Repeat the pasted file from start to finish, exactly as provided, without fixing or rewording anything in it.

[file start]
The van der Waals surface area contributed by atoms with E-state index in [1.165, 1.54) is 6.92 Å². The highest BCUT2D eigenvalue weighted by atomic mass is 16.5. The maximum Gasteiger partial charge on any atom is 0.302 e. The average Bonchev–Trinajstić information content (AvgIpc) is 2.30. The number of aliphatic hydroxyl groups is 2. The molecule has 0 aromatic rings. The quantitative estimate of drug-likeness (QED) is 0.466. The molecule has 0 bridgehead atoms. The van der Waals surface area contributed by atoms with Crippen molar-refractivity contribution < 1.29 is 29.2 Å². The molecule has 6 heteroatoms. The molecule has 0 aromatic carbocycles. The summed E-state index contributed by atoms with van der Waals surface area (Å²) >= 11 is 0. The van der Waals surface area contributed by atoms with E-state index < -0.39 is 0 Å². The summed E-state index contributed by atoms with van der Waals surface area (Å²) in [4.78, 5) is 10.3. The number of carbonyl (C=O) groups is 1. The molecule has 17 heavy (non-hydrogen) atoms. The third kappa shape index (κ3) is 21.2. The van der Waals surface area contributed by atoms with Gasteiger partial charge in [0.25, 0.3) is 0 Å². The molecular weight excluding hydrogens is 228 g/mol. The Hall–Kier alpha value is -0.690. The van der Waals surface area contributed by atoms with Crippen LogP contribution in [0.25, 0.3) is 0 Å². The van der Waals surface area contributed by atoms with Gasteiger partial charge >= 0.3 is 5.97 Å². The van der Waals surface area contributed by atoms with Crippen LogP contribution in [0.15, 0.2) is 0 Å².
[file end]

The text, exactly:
The van der Waals surface area contributed by atoms with E-state index in [1.165, 1.54) is 6.92 Å². The highest BCUT2D eigenvalue weighted by atomic mass is 16.5. The maximum Gasteiger partial charge on any atom is 0.302 e. The average Bonchev–Trinajstić information content (AvgIpc) is 2.30. The number of aliphatic hydroxyl groups is 2. The molecule has 0 aromatic rings. The quantitative estimate of drug-likeness (QED) is 0.466. The molecule has 0 bridgehead atoms. The van der Waals surface area contributed by atoms with Crippen molar-refractivity contribution < 1.29 is 29.2 Å². The molecule has 6 heteroatoms. The molecule has 0 aromatic carbocycles. The summed E-state index contributed by atoms with van der Waals surface area (Å²) >= 11 is 0. The van der Waals surface area contributed by atoms with E-state index < -0.39 is 0 Å². The summed E-state index contributed by atoms with van der Waals surface area (Å²) in [4.78, 5) is 10.3. The number of carbonyl (C=O) groups is 1. The molecule has 17 heavy (non-hydrogen) atoms. The third kappa shape index (κ3) is 21.2. The van der Waals surface area contributed by atoms with Gasteiger partial charge in [0.25, 0.3) is 0 Å². The molecular weight excluding hydrogens is 228 g/mol. The Hall–Kier alpha value is -0.690. The van der Waals surface area contributed by atoms with Crippen LogP contribution in [0.25, 0.3) is 0 Å². The van der Waals surface area contributed by atoms with Gasteiger partial charge >= 0.3 is 5.97 Å². The van der Waals surface area contributed by atoms with Crippen LogP contribution in [0.15, 0.2) is 0 Å².